The Title Register does show the date and parties of the conveyance so I assume that it was imposed when the land was unregistered (land in this area would have been very unlikely to be registered as early as 1937 anyway).

      In terms of exactly what search I or my solicitor needs to request, is this just the standard LLC1 search against the property's address which, I think, will show up in any Local Search? Or is it a specific search with the Land Registry where we'd have to provide the name of the limited company which was the buyer back in 1937? (I've seen form K15 for searches against unregistered land but I am not sure that that's the one).

      Comment


        #4
        Nothing to do with local searches. What is needed is an application for an official search in Form K15 - see here: https://www.gov.uk/government/public...pplication-k15. The period to search is 1937 to the date of first registration which will be shown on the register.

        Comment


          #5
          The Title Register does show the date and parties of the conveyance so I assume that it was imposed when the land was unregistered (land in this area would have been very unlikely to be registered as early as 1937 anyway).
          It can be verified using the Land Registry web-site shown below when compulsory registration was imposed on an area in England and Wales, although parts of London were liable to be registered after 1899.

          https://www.gov.uk/government/public...-registrations

          Comment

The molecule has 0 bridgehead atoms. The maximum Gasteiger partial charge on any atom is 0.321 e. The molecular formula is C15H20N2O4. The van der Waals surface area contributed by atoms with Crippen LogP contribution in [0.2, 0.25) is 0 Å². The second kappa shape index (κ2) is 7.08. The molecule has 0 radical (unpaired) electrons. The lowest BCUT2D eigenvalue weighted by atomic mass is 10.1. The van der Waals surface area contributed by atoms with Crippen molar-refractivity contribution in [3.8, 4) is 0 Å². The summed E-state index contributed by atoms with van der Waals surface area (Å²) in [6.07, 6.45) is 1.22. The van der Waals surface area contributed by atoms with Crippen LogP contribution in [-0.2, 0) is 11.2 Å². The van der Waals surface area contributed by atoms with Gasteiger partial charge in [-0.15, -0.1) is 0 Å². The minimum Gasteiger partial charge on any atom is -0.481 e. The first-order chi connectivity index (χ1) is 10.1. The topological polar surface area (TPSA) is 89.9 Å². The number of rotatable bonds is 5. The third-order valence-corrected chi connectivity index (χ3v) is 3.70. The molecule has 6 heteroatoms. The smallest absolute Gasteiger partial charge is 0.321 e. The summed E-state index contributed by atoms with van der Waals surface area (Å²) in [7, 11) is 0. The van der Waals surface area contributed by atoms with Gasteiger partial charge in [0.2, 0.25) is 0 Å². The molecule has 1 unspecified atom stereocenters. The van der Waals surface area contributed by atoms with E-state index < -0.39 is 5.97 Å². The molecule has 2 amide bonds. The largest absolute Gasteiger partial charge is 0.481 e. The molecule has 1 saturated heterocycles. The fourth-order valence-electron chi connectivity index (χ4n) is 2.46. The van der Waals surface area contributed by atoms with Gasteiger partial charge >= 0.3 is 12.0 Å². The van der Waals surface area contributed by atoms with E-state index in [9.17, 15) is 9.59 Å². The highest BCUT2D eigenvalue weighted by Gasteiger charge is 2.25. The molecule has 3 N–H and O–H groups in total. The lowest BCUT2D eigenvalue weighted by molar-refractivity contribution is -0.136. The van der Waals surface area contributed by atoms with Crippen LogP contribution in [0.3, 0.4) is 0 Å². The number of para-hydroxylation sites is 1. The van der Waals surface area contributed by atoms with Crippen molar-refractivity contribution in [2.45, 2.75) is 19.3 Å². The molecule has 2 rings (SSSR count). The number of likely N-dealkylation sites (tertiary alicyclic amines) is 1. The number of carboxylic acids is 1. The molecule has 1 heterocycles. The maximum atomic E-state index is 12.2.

#6
            Thank you very much for your assistance, Lawcruncher.

            Comment


              #7
              Originally posted by Lawcruncher View Post
              Nothing to do with local searches. What is needed is an application for an official search in Form K15 - see here: https://www.gov.uk/government/public...pplication-k15. The period to search is 1937 to the date of first registration which will be shown on the register.
              Lawcruncher

              I have good news (I think).

              I did a K15 search against the purchaser company (which I assume was builder/developer), and there are lots of D2 (i.e. restrictive covenant) land charges registered against it for neighbouring properties at various dates in 1937 and 1938, but none which mention the property in question.

              There is a D2 charge which just gives the name of about half a dozen local streets (including the street in question) without identifying specific houses, but it is dated a couple of months prior to the relevant conveyance so I assume it must relate to something else.

              As such, it seems this issue has gone away and the restrictive covenant shouldn't have been registered at all.

              Comment